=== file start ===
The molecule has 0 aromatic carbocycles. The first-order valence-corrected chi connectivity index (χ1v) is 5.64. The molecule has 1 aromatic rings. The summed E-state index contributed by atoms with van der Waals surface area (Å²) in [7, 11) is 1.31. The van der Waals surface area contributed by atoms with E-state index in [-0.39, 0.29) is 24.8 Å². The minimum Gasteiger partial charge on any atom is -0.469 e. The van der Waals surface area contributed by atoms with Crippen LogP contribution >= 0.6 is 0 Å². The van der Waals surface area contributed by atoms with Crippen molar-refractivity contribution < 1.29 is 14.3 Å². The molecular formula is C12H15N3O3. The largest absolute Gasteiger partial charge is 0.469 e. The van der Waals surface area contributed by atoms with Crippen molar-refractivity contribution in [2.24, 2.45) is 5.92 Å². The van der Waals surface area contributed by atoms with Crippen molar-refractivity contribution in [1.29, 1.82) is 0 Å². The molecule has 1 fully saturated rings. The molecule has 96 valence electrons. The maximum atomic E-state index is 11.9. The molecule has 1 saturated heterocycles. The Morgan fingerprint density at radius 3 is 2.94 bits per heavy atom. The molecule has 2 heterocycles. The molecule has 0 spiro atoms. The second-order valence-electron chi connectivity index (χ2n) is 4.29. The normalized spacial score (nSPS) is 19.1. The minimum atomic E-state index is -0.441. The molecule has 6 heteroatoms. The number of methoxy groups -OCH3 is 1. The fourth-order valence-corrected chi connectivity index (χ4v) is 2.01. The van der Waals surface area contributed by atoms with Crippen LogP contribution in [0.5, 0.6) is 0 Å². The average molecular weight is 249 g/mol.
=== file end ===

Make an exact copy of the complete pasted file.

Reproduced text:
The molecule has 0 aromatic carbocycles. The first-order valence-corrected chi connectivity index (χ1v) is 5.64. The molecule has 1 aromatic rings. The summed E-state index contributed by atoms with van der Waals surface area (Å²) in [7, 11) is 1.31. The van der Waals surface area contributed by atoms with E-state index in [-0.39, 0.29) is 24.8 Å². The minimum Gasteiger partial charge on any atom is -0.469 e. The van der Waals surface area contributed by atoms with Crippen LogP contribution >= 0.6 is 0 Å². The van der Waals surface area contributed by atoms with Crippen molar-refractivity contribution < 1.29 is 14.3 Å². The molecular formula is C12H15N3O3. The largest absolute Gasteiger partial charge is 0.469 e. The van der Waals surface area contributed by atoms with Crippen molar-refractivity contribution in [2.24, 2.45) is 5.92 Å². The van der Waals surface area contributed by atoms with Crippen molar-refractivity contribution in [1.29, 1.82) is 0 Å². The molecule has 1 fully saturated rings. The molecule has 96 valence electrons. The maximum atomic E-state index is 11.9. The molecule has 1 saturated heterocycles. The Morgan fingerprint density at radius 3 is 2.94 bits per heavy atom. The molecule has 2 heterocycles. The molecule has 0 spiro atoms. The second-order valence-electron chi connectivity index (χ2n) is 4.29. The normalized spacial score (nSPS) is 19.1. The minimum atomic E-state index is -0.441. The molecule has 6 heteroatoms. The number of methoxy groups -OCH3 is 1. The fourth-order valence-corrected chi connectivity index (χ4v) is 2.01. The van der Waals surface area contributed by atoms with Crippen LogP contribution in [0.5, 0.6) is 0 Å². The average molecular weight is 249 g/mol.